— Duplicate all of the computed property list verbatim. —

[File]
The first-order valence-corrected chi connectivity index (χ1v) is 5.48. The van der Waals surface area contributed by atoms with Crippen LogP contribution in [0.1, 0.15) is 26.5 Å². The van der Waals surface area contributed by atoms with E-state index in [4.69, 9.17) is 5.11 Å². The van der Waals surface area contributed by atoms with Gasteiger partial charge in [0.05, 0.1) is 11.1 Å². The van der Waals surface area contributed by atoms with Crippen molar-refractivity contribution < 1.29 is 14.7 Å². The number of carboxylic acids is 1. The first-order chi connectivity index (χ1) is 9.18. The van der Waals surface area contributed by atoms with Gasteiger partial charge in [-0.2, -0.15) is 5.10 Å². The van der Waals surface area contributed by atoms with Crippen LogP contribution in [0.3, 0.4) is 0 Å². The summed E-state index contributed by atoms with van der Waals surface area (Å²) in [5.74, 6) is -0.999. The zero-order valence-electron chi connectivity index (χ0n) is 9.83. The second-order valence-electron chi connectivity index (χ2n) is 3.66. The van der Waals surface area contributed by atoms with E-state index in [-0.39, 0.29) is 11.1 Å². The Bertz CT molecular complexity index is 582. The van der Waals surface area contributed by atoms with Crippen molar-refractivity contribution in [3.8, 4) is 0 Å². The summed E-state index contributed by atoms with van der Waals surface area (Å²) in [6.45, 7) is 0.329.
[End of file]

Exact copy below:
The first-order valence-corrected chi connectivity index (χ1v) is 5.48. The van der Waals surface area contributed by atoms with Crippen LogP contribution in [0.1, 0.15) is 26.5 Å². The van der Waals surface area contributed by atoms with E-state index in [4.69, 9.17) is 5.11 Å². The van der Waals surface area contributed by atoms with Gasteiger partial charge in [0.05, 0.1) is 11.1 Å². The van der Waals surface area contributed by atoms with Crippen molar-refractivity contribution < 1.29 is 14.7 Å². The number of carboxylic acids is 1. The first-order chi connectivity index (χ1) is 9.18. The van der Waals surface area contributed by atoms with Gasteiger partial charge in [-0.2, -0.15) is 5.10 Å². The van der Waals surface area contributed by atoms with Crippen LogP contribution in [0.3, 0.4) is 0 Å². The summed E-state index contributed by atoms with van der Waals surface area (Å²) in [5.74, 6) is -0.999. The zero-order valence-electron chi connectivity index (χ0n) is 9.83. The second-order valence-electron chi connectivity index (χ2n) is 3.66. The van der Waals surface area contributed by atoms with E-state index in [-0.39, 0.29) is 11.1 Å². The Bertz CT molecular complexity index is 582. The van der Waals surface area contributed by atoms with Crippen molar-refractivity contribution in [3.8, 4) is 0 Å². The summed E-state index contributed by atoms with van der Waals surface area (Å²) in [6.45, 7) is 0.329.